Represent a whole to show it having two equal parts.
Represent a whole to show it having four equal parts.
Identify and model onehalf and onefourth of a whole, using
region/area models (e.g., pie pieces, pattern blocks, geoboards, drawings); and
measurement models (e.g., cuisenaire rods, connecting cubes, fraction strips, drawings).FOCUS K3 STRAND: COMPUTATION AND ESTIMATION GRADE LEVEL 1
A variety of contexts are necessary for children to develop an understanding of the meanings of the operations such as addition and subtraction. These contexts often arise from reallife experiences in which they are simply joining sets, taking away or separating from a set, or comparing sets. These contexts might include conversations, such as How many books do we have altogether? or How many cookies are left if I eat two? or I have three more candies than you do. Although young children first compute using objects and manipulatives, they gradually shift to performing computations mentally or using paper and pencil to record their thinking. Therefore, computation and estimation instruction in the early grades revolves around modeling and discussing a variety of problem situations to help students move from the concrete to the abstract and develop meaning for the operations and how they relate to each other.
In grades K3, computation and estimation instruction focuses on
relating the mathematical language and symbolism of operations to problem situations;
understanding different meanings of addition and subtraction of whole numbers and the relation between the two operations;
developing proficiency with basic addition, subtraction, and multiplication facts and related fact families;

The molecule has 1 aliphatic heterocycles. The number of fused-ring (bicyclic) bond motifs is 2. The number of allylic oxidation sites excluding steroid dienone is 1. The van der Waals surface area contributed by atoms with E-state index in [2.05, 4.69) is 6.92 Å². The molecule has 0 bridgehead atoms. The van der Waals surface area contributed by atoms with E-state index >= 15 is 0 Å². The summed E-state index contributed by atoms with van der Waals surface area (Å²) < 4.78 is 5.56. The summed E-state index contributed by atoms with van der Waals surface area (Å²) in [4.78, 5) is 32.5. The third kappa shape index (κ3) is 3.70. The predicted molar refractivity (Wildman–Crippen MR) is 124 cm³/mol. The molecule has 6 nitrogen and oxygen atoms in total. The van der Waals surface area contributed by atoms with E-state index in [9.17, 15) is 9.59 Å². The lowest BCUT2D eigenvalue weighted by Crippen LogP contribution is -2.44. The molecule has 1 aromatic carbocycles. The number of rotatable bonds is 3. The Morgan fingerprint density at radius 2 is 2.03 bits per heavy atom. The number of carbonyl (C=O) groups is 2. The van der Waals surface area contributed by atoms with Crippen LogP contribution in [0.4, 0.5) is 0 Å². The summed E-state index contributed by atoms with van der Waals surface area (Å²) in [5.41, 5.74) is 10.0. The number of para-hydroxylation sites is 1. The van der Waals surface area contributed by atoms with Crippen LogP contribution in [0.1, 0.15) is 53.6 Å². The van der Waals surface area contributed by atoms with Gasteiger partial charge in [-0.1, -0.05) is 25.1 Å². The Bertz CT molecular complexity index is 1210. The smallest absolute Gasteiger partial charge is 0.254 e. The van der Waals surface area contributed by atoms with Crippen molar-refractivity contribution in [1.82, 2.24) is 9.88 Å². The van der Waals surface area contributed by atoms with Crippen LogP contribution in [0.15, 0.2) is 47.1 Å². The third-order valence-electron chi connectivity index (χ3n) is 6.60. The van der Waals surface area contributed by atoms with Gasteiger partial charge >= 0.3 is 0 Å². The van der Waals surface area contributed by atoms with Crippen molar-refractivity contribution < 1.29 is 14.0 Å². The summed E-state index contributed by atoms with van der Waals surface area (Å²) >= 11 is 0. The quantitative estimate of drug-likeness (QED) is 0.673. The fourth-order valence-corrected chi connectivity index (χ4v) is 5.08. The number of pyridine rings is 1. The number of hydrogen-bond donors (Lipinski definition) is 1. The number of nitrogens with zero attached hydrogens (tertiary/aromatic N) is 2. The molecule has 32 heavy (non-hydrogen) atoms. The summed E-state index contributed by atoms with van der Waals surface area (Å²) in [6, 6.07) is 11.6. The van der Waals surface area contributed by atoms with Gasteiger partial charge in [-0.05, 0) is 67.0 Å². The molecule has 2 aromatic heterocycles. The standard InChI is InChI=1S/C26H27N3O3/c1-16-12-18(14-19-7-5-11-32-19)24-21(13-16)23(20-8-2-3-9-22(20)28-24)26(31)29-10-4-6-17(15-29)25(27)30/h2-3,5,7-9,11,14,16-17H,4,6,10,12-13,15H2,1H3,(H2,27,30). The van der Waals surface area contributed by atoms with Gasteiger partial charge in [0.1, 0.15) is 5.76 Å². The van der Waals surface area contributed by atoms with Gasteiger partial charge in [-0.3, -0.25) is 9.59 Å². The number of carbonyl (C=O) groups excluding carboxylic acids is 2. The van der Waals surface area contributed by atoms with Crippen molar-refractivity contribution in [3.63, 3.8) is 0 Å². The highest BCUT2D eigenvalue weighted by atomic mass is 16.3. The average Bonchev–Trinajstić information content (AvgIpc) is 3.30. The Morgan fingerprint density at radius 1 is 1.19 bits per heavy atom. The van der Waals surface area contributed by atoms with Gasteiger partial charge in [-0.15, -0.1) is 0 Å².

gaining facility in manipulating whole numbers to add and subtract and in understanding the effects of the operations on whole numbers;
developing and using strategies and algorithms to solve problems and choosing an appropriate method for the situation;
choosing, from mental computation, estimation, paper and pencil, and calculators, an appropriate way to compute;
recognizing whether numerical solutions are reasonable;
experiencing situations that lead to multiplication and division, such as equal groupings of objects and sharing equally; and
performing initial operations with fractions and decimals.
STANDARD 1.7 STRAND: COMPUTATION AND ESTIMATION GRADE LEVEL 1
1.7 The student, given a familiar problem situation involving magnitude, will
a) select a reasonable magnitude from three given quantities: a onedigit numeral, a twodigit numeral, and a threedigit numeral (e.g., 5, 50, and 500); and
b) explain the reasonableness of his/her choice.
UNDERSTANDING THE STANDARD
(Teacher Notes)ESSENTIAL UNDERSTANDINGSESSENTIAL KNOWLEDGE AND SKILLSMagnitude refers to the size of a set.
Exploring ways to estimate the number of objects in a set, based on appearance, (e.g., clustering, grouping, comparing) enhances the development of number sense.
To estimate means to find a number that is close to the exact amount. When asking for an estimate, teachers might ask: about how much? or about how many?
Students should be provided opportunities to estimate a quantity, given a benchmark of 10 and/or 100 objects.All students should
Develop an understanding of the magnitude (size) of whole numbers and use this knowledge to estimate quantities.The student will use problem solving, mathematical communication, mathematical reasoning, connections, and representations to
Select a reasonable magnitude for a given set from three given quantities: a onedigit numeral, a twodigit numeral, and a threedigit numeral (e.g., 5, 50, and 500 jelly beans in jars) in a familiar problem situation.
Given a familiar problem situation involving magnitude, explain why a particular estimate was chosen as the most reasonable from three given quantities: a onedigit numeral, a twodigit numeral, and a threedigit numeral .
STANDARD 1.8 STRAND: COMPUTATION AND ESTIMATION GRADE LEVEL 1
1.8 The student will recall basic addition facts i.e., sums to 10 or less and the corresponding subtraction facts.